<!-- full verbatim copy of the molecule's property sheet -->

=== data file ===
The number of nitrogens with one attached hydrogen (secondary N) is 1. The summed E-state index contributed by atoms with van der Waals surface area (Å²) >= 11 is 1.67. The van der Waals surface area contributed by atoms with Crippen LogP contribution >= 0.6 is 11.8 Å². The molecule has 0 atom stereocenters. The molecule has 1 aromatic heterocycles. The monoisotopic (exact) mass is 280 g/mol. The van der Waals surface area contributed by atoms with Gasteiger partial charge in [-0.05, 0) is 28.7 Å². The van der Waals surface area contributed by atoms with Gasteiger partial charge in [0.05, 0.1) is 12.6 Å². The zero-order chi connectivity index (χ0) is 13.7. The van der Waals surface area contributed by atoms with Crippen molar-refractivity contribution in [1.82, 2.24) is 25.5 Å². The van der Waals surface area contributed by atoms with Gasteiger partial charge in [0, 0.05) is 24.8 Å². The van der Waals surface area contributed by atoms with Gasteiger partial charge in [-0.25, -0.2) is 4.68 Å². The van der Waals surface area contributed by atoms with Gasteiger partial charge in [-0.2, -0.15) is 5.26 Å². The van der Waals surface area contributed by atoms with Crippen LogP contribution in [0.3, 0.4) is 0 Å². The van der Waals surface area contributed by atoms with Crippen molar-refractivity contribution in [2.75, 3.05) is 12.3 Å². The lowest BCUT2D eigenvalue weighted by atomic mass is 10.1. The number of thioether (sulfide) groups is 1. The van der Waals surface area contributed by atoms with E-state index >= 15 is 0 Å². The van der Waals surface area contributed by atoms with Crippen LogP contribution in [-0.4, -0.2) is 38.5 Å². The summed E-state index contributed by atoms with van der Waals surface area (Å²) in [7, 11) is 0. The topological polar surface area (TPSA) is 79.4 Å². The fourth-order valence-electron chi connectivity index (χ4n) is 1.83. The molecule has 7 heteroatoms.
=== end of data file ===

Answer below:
The number of nitrogens with one attached hydrogen (secondary N) is 1. The summed E-state index contributed by atoms with van der Waals surface area (Å²) >= 11 is 1.67. The van der Waals surface area contributed by atoms with Crippen LogP contribution >= 0.6 is 11.8 Å². The molecule has 0 atom stereocenters. The molecule has 1 aromatic heterocycles. The monoisotopic (exact) mass is 280 g/mol. The van der Waals surface area contributed by atoms with Gasteiger partial charge in [-0.05, 0) is 28.7 Å². The van der Waals surface area contributed by atoms with Gasteiger partial charge in [0.05, 0.1) is 12.6 Å². The zero-order chi connectivity index (χ0) is 13.7. The van der Waals surface area contributed by atoms with Crippen molar-refractivity contribution in [1.82, 2.24) is 25.5 Å². The van der Waals surface area contributed by atoms with Gasteiger partial charge in [0, 0.05) is 24.8 Å². The van der Waals surface area contributed by atoms with Gasteiger partial charge in [-0.25, -0.2) is 4.68 Å². The van der Waals surface area contributed by atoms with Gasteiger partial charge in [-0.2, -0.15) is 5.26 Å². The van der Waals surface area contributed by atoms with Crippen LogP contribution in [0.3, 0.4) is 0 Å². The van der Waals surface area contributed by atoms with Crippen molar-refractivity contribution in [2.75, 3.05) is 12.3 Å². The lowest BCUT2D eigenvalue weighted by atomic mass is 10.1. The number of thioether (sulfide) groups is 1. The van der Waals surface area contributed by atoms with E-state index >= 15 is 0 Å². The van der Waals surface area contributed by atoms with Crippen LogP contribution in [-0.4, -0.2) is 38.5 Å². The summed E-state index contributed by atoms with van der Waals surface area (Å²) in [7, 11) is 0. The topological polar surface area (TPSA) is 79.4 Å². The fourth-order valence-electron chi connectivity index (χ4n) is 1.83. The molecule has 7 heteroatoms.